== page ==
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large_5550_14319924731782.jpgCollapsible ladder in the toilet of the shopping centre.
Today was the day that had been allocated to rest and shopping. While I don’t normally have much brand loyalty, I do rather like some of the cheaper-end stuff Uniqlo (a Japanese value fashion brand). I had been told about GU, their budget brand just the day before, so I decided to check both brands out in Ginza [Ginza-travel-guide-1320159], the most famous shopping district in Japan.

While Uniqlo was cheap by most people’s standards, it wasn’t cheap enough to buy at whim, I’d seriously need and like an item before spending $35-40 on it. On the other hand, I found lots at GU priced at $7-20 which prompted me to buy if I somewhat liked it and it suited me.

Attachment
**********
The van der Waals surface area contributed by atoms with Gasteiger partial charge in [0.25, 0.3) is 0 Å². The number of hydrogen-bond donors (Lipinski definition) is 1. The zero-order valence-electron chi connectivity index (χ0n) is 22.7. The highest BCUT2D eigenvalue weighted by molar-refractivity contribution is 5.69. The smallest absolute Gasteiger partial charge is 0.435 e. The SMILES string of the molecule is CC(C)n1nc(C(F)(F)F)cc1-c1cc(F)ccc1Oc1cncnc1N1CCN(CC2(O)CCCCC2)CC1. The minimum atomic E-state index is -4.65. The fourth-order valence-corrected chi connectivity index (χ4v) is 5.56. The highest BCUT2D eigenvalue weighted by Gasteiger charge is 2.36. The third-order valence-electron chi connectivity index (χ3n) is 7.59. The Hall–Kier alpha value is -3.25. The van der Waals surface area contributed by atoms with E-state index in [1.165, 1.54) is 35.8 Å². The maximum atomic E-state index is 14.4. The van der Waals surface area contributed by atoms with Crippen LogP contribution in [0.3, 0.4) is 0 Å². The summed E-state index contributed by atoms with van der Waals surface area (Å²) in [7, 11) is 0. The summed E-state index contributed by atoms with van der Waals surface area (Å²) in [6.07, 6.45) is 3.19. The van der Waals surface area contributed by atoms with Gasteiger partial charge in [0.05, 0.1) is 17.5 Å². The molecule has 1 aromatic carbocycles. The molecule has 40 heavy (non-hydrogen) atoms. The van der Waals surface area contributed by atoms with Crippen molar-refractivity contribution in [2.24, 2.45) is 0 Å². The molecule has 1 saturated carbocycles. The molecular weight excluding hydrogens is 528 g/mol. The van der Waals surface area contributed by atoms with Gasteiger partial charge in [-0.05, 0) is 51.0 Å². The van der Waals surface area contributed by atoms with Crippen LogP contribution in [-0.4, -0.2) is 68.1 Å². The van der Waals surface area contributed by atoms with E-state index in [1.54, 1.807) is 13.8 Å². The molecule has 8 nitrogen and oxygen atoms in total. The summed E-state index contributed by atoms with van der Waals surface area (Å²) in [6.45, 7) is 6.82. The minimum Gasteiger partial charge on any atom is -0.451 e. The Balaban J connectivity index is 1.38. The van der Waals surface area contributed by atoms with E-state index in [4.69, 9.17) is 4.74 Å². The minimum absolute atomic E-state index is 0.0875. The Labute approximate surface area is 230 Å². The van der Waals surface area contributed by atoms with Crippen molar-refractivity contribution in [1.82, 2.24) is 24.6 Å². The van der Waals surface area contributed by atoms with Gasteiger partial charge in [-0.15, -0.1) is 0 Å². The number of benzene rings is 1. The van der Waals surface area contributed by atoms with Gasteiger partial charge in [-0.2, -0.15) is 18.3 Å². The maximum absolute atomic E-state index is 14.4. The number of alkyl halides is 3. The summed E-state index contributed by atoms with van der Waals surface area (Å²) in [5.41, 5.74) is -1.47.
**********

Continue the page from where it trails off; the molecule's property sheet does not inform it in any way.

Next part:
I managed to hit the JPY10000 threshold which allowed me tax-free purchase from a special desk.large_5550_14319924778603.jpgDon't push the door to open it, just the button ... the door will slide open.Good job I was buying at GU as the tax-free counter at Uniqlo had long queues - it appears half of mainland China was shopping there.

Some interesting things I learnt while shopping in Japan:

It is necessary to take off one’s shoes when using the fitting room. Yes, one would have to do that anyway if trying on trousers but if visiting the fitting rooms multiple times to try on shirts, it does get rather painful.

I’ve read that shops also offer women face masks so that their make-up doesn’t smear on pull-over dresses that they try!

When one sees a “Push” sign on a Japanese glass door into a shop, it doesn’t mean the opposite of “Pull”. You don’t push the door. Instead you push the sign and it activates the sliding mechanism. That’s instead of having sensors that open the sliding doors.


Posted by alexchan 17:00 Archived in Japan

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